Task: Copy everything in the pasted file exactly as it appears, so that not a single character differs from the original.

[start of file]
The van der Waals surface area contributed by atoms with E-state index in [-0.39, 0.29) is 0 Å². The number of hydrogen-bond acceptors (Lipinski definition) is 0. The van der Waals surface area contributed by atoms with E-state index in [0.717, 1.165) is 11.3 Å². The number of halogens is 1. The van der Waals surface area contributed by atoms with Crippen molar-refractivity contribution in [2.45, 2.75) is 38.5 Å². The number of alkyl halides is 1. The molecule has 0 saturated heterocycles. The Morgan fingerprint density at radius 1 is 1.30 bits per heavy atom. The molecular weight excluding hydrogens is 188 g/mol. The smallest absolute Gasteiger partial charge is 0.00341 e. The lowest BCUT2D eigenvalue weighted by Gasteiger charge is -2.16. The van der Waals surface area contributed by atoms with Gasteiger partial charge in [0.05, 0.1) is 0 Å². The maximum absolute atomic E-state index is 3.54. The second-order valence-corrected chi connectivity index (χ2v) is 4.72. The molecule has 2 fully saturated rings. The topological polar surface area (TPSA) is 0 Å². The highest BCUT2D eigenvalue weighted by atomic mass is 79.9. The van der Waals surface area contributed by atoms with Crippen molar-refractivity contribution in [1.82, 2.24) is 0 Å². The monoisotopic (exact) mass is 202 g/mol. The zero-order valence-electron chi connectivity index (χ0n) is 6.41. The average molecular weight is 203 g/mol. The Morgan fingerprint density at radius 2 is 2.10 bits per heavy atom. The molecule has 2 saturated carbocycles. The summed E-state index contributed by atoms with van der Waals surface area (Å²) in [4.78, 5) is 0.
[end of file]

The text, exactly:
The van der Waals surface area contributed by atoms with E-state index in [-0.39, 0.29) is 0 Å². The number of hydrogen-bond acceptors (Lipinski definition) is 0. The van der Waals surface area contributed by atoms with E-state index in [0.717, 1.165) is 11.3 Å². The number of halogens is 1. The van der Waals surface area contributed by atoms with Crippen molar-refractivity contribution in [2.45, 2.75) is 38.5 Å². The number of alkyl halides is 1. The molecule has 0 saturated heterocycles. The Morgan fingerprint density at radius 1 is 1.30 bits per heavy atom. The molecular weight excluding hydrogens is 188 g/mol. The smallest absolute Gasteiger partial charge is 0.00341 e. The lowest BCUT2D eigenvalue weighted by Gasteiger charge is -2.16. The van der Waals surface area contributed by atoms with Gasteiger partial charge in [0.05, 0.1) is 0 Å². The maximum absolute atomic E-state index is 3.54. The second-order valence-corrected chi connectivity index (χ2v) is 4.72. The molecule has 2 fully saturated rings. The topological polar surface area (TPSA) is 0 Å². The highest BCUT2D eigenvalue weighted by atomic mass is 79.9. The van der Waals surface area contributed by atoms with Crippen molar-refractivity contribution in [1.82, 2.24) is 0 Å². The monoisotopic (exact) mass is 202 g/mol. The zero-order valence-electron chi connectivity index (χ0n) is 6.41. The average molecular weight is 203 g/mol. The Morgan fingerprint density at radius 2 is 2.10 bits per heavy atom. The molecule has 2 saturated carbocycles. The summed E-state index contributed by atoms with van der Waals surface area (Å²) in [4.78, 5) is 0.